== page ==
—Preserving the Legacy. Realizing Potential. —
Evolution of St. Elizabeths Campus
At the urging of mental health care reformer Dorothea Dix, the United States Congress provided $100,000 to establish the first Federal mental health hospital to care for members of the Army and Navy as well as for residents of the District of Columbia. Originally named the U.S. Government Hospital for the insane, it soon became known as St. Elizabeths Hospital after the historic name of the tracts of land on which the hospital campus sits.
The location for St. Elizabeths was chosen by Dorothea Dix and Dr. Charles W. Nichols, the first superintendent of the hospital. The site provided the natural qualities thought to be instrumental in the recovery and maintenance of good mental health. Located on a hill overlooking the Anacostia River, the site offered views and vistas, natural surroundings, and plenty of space for active and passive recreation. The site also provided access to resources such as water, agricultural lands, building materials, and fuel allowing the hospital a large degree of self-sufficiency for much of its early history.
The Evolution of Care at St. Elizabeths
The evolution of mental health care and treatment at St. Elizabeths is reflected in both the buildings and landscapes on campus. The Center Building (1853-1874), which
is the earliest building complex on campus, was based on the precepts of Thomas Kirkbride and consists of a long linear structure that provided plenty of air and light for patients and allowed hospital staff to effectively prevent patients in different wards from disturbing one another. Facilities built later under Superintendent William W. Godding between 1877 and 1899 focused on providing smaller detached cottage buildings to provide a more home-like atmosphere to aid patient recovery. The third and final major building phase under Superintendents Alonzo B. Richardson (1899-1903) and William Alanson White (1903-37) significantly expanded the hospital and provided modern facilities to accommodate the latest therapeutic practices of the time.
St. Elizabeths Hospital was the first and only Federal mental facility with a national scope. Its early mission, as defined by pioneering mental health reformer Dorothea Dix, was to provide the "most humane care and enlightened curative treatment of the insane of the Army, Navy, and District of Columbia.
Throughout its more than 150-year history, St. Elizabeths was often at the forefront of mental health care in the United States. It was the first and, until 1919, the only government facility to treat mentally ill military personnel. It was also the first to create a psychotherapy department in a mental hospital, and the first public mental hospital to be accredited to train medical interns.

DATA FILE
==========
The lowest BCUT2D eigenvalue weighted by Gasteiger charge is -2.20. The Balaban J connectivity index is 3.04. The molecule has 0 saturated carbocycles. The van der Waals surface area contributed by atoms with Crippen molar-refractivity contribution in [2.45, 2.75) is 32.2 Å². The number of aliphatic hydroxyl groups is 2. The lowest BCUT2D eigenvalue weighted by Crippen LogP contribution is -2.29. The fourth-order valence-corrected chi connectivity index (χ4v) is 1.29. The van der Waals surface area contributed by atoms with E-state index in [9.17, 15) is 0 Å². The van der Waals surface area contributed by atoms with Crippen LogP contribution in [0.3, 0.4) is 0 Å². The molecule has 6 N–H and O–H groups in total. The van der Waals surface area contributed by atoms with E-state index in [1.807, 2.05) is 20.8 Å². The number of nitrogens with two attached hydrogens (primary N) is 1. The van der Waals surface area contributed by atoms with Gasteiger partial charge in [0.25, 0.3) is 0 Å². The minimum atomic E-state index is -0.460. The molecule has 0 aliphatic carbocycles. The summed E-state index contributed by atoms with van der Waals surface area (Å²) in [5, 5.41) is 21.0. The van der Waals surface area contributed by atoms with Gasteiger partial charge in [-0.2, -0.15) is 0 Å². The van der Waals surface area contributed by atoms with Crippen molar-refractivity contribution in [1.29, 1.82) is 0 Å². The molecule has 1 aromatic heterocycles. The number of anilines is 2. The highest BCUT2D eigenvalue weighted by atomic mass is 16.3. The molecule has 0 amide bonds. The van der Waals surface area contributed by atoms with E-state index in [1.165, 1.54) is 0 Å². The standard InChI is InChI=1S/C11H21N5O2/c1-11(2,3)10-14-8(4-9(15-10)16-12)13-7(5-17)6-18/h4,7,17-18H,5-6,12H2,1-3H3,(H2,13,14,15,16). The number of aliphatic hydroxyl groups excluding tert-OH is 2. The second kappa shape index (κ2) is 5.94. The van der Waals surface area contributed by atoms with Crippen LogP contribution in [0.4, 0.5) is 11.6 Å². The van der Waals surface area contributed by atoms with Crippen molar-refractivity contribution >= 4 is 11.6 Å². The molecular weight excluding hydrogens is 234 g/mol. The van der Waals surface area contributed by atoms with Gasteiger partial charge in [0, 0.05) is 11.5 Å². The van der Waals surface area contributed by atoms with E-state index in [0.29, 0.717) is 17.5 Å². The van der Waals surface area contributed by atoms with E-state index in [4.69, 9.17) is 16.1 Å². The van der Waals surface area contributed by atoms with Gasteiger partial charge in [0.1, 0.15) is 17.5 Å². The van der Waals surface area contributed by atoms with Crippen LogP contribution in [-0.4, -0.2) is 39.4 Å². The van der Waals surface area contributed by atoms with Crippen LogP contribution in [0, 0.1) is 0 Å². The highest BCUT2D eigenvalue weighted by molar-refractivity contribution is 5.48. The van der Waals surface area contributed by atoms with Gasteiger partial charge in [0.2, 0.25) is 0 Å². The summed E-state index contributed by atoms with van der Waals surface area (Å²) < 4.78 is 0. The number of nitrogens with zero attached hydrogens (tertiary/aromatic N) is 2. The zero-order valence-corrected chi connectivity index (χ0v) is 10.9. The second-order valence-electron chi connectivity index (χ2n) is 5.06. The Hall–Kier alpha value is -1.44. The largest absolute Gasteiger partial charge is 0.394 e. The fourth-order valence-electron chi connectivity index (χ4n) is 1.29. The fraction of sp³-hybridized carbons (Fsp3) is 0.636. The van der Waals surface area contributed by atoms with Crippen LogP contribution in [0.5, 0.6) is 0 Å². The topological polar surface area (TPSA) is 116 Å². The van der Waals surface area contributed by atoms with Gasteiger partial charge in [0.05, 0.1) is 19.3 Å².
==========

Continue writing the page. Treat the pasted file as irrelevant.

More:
St. Elizabeths also included a nursing school from 1894 to 1952. Over the years, therapeutic programs at the hospital were quick to include the use of pioneering therapies such as hydrotherapy, art therapy, psychodrama, dance therapy, and other.
With the appointment in 1884 of Dr. Isaac Wright Blackburn as pathologist, St. Elizabeths became the first mental hospital in the United States to have a pathology laboratory. Dr. Blackburn was regarded as one of the finest pathologists in the country and was one of the pioneers in the field of neuropathy (the study of nervous system tissue diseases). During his 27 years at St. Elizabeths Dr. Blackburn conducted over 2,500 autopsies. His research and meticulous pen drawings and photographs provided invaluable contributions to the understanding of pathologic lesions. A new laboratory built in 1924 was named in Blackburn's memory and continued to function until 2010, making it the earliest and longest running pathology in a mental institution.
Beginning in 1861 St. Elizabeths was used as a military hospital to care for the Civil War wounded. With three distinct hospital divisions to handle the incoming wounded, the existing facilities were soon overcrowded and supplemented by tents placed within the hospital grounds. President Abraham Lincoln regularly traveled to the hospital to visit wounded service members.
At its peak in the 1940s, St. Elizabeths had over 7,000 patients on campus. The patient population began declining in 1946 when care of military and veteran patients shifted to the veterans' hospital system. Advances in psychopharmacology, the development of community-based alternatives to institutionalization, and new attitudes toward mental-health care further reduced the need for large public mental health hospitals.